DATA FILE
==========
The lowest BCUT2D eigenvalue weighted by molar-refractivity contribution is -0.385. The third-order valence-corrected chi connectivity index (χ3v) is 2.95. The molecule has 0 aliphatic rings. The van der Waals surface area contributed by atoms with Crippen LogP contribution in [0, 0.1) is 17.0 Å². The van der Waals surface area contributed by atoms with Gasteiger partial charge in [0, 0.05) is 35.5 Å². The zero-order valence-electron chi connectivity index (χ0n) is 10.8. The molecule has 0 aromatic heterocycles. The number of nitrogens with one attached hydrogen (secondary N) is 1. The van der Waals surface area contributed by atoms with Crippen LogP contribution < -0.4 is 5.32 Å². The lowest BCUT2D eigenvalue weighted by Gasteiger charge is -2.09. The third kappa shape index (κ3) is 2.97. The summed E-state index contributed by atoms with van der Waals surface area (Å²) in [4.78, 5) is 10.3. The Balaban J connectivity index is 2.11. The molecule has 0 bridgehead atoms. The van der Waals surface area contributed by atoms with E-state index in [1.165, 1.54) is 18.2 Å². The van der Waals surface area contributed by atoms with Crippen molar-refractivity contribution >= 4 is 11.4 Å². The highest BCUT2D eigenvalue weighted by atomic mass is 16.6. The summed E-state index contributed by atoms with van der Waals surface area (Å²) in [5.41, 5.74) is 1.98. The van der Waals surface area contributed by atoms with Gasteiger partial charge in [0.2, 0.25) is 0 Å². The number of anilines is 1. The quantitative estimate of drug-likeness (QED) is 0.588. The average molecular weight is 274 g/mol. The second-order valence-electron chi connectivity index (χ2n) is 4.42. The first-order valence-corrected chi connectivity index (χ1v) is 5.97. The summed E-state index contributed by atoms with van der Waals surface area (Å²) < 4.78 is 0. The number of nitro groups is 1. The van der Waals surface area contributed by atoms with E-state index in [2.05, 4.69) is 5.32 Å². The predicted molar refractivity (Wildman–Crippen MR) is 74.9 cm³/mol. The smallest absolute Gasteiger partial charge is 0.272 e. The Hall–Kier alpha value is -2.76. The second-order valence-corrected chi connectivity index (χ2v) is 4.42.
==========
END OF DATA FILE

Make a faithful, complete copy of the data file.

The lowest BCUT2D eigenvalue weighted by molar-refractivity contribution is -0.385. The third-order valence-corrected chi connectivity index (χ3v) is 2.95. The molecule has 0 aliphatic rings. The van der Waals surface area contributed by atoms with Crippen LogP contribution in [0, 0.1) is 17.0 Å². The van der Waals surface area contributed by atoms with Gasteiger partial charge in [0, 0.05) is 35.5 Å². The zero-order valence-electron chi connectivity index (χ0n) is 10.8. The molecule has 0 aromatic heterocycles. The number of nitrogens with one attached hydrogen (secondary N) is 1. The van der Waals surface area contributed by atoms with Crippen LogP contribution < -0.4 is 5.32 Å². The lowest BCUT2D eigenvalue weighted by Gasteiger charge is -2.09. The third kappa shape index (κ3) is 2.97. The summed E-state index contributed by atoms with van der Waals surface area (Å²) in [4.78, 5) is 10.3. The Balaban J connectivity index is 2.11. The molecule has 0 bridgehead atoms. The van der Waals surface area contributed by atoms with E-state index in [1.165, 1.54) is 18.2 Å². The van der Waals surface area contributed by atoms with Crippen molar-refractivity contribution >= 4 is 11.4 Å². The highest BCUT2D eigenvalue weighted by atomic mass is 16.6. The summed E-state index contributed by atoms with van der Waals surface area (Å²) in [5.41, 5.74) is 1.98. The van der Waals surface area contributed by atoms with Gasteiger partial charge in [0.2, 0.25) is 0 Å². The number of anilines is 1. The quantitative estimate of drug-likeness (QED) is 0.588. The average molecular weight is 274 g/mol. The second-order valence-electron chi connectivity index (χ2n) is 4.42. The first-order valence-corrected chi connectivity index (χ1v) is 5.97. The summed E-state index contributed by atoms with van der Waals surface area (Å²) < 4.78 is 0. The number of nitro groups is 1. The van der Waals surface area contributed by atoms with E-state index in [2.05, 4.69) is 5.32 Å². The predicted molar refractivity (Wildman–Crippen MR) is 74.9 cm³/mol. The smallest absolute Gasteiger partial charge is 0.272 e. The Hall–Kier alpha value is -2.76. The second-order valence-corrected chi connectivity index (χ2v) is 4.42.